It is widely believed and accepted that in order to move on in our lives we need to forgive those that have wronged us. In fact, there is even a type of therapy called forgiveness therapy. Many therapy schools teach us therapists different ways to get our clients to forgive their tormentors/abusers/bullies in order to release the trauma caused by them.
The question I ask is this: "Do they deserve to be forgiven for what they have done?"
The trauma that people have lived through should be honoured and respected. Is forgiving the violent mother for 20 years of physical abuse respecting and honouring what happened to that child? In most cases, no. It's belittling it. What does that mother deserve? Forgiveness or punishment?
The priest who sexually abused young boys, does he deserve forgiveness?
The recent press cases about famous celebrities committing sexual crimes against the young, do they deserve forgiveness?
If you have whiplash from an accident on an icy road then you can forgive that, if you wanted to release the anger from your neck.
Prolonged, premeditated, criminal and life destroying abuse, should you really be asking your clients to forgive that?
I do not encourage forgiveness in any arena of therapy. I encourage my clients to find their own way of releasing stored emotion, I certainly do not push them into any direction. I ask them what they would like to do. Would they like to take the abuser to a metaphorical court for sentencing? Would they like to meet the abuser in an imaginary boxing match with the strength they were missing as a small child?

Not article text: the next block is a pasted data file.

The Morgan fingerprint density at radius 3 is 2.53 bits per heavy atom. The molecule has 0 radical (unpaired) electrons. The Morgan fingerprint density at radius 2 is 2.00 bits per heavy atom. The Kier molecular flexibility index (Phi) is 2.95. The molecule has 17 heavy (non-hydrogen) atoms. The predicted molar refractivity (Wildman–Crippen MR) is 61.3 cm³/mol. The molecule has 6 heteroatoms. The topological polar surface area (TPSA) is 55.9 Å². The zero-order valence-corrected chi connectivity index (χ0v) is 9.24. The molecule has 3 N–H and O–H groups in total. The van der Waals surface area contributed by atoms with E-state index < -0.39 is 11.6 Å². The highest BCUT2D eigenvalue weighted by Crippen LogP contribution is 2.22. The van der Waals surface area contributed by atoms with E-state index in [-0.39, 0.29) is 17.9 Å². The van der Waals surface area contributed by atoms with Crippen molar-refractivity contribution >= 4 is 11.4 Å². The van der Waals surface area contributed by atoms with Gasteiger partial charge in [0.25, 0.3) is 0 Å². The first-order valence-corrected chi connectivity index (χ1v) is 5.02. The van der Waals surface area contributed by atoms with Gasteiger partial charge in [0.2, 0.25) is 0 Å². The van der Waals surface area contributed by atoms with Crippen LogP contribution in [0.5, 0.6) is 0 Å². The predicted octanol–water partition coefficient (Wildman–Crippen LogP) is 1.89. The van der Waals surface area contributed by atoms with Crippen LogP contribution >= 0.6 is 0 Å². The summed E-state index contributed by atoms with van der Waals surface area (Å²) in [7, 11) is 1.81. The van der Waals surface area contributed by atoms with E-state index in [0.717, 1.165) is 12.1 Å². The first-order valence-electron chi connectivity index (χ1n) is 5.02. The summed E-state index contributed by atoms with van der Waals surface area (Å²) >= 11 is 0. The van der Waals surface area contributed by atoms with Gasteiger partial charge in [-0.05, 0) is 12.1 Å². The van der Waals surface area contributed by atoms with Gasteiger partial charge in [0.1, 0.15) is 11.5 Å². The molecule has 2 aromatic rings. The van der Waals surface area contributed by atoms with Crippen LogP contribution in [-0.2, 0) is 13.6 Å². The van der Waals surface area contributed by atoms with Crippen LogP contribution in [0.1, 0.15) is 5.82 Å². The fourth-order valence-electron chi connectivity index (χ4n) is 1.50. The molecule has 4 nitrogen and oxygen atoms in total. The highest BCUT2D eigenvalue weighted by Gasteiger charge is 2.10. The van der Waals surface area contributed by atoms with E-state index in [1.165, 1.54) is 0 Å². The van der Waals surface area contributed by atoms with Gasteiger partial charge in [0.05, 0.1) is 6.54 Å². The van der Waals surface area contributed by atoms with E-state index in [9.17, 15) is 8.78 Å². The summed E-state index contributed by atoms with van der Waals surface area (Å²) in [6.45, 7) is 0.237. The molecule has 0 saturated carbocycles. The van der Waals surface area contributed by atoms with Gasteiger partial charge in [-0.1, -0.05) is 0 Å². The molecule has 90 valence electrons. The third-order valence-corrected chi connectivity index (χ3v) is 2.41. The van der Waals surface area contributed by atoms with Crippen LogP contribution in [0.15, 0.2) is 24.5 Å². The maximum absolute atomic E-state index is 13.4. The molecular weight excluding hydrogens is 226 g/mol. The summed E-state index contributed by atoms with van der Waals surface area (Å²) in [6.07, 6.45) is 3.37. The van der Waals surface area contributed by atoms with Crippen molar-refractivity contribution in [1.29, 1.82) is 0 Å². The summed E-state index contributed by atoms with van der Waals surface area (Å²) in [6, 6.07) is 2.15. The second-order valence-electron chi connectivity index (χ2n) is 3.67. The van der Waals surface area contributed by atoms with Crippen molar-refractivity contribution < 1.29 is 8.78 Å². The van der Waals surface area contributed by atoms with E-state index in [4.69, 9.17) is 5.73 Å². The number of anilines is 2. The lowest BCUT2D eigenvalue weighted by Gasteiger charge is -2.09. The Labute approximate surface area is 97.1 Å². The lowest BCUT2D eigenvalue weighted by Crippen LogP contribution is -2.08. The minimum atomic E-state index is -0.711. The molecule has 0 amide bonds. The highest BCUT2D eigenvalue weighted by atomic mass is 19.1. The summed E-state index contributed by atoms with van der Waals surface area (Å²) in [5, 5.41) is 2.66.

Sometimes, and quite frequently, my clients will have a rant to release the stored emotion then I'll ask "What does Mr Abuser say to that?". The abuser may then apologise and that will be the release the client is looking for.
Other times the client needs the abuser to go through the same, and sometimes worse, physical, emotional and psychological torture that they suffered. After all, preying on the vulnerable isn't fair and the playing fields sometimes need to be levelled.
So I guess what I'm saying is, to be a true client centred therapist we need to be asking our clients what they want to do. It's their trauma, not ours, if they want to forgive then we apply suitable methods to allow them to forgive. If they want to punish, then we give them what they need to punish.
As long as that client gets the release they need to move forward in their lives then the work of the therapist has been successful.
So if you're trapped by the past, give me a call for a chat to find out what you need to do to be able to move forward.
Paul believes hypnosis is empowering and life-changing. Look around the website and get in touch should you have any queries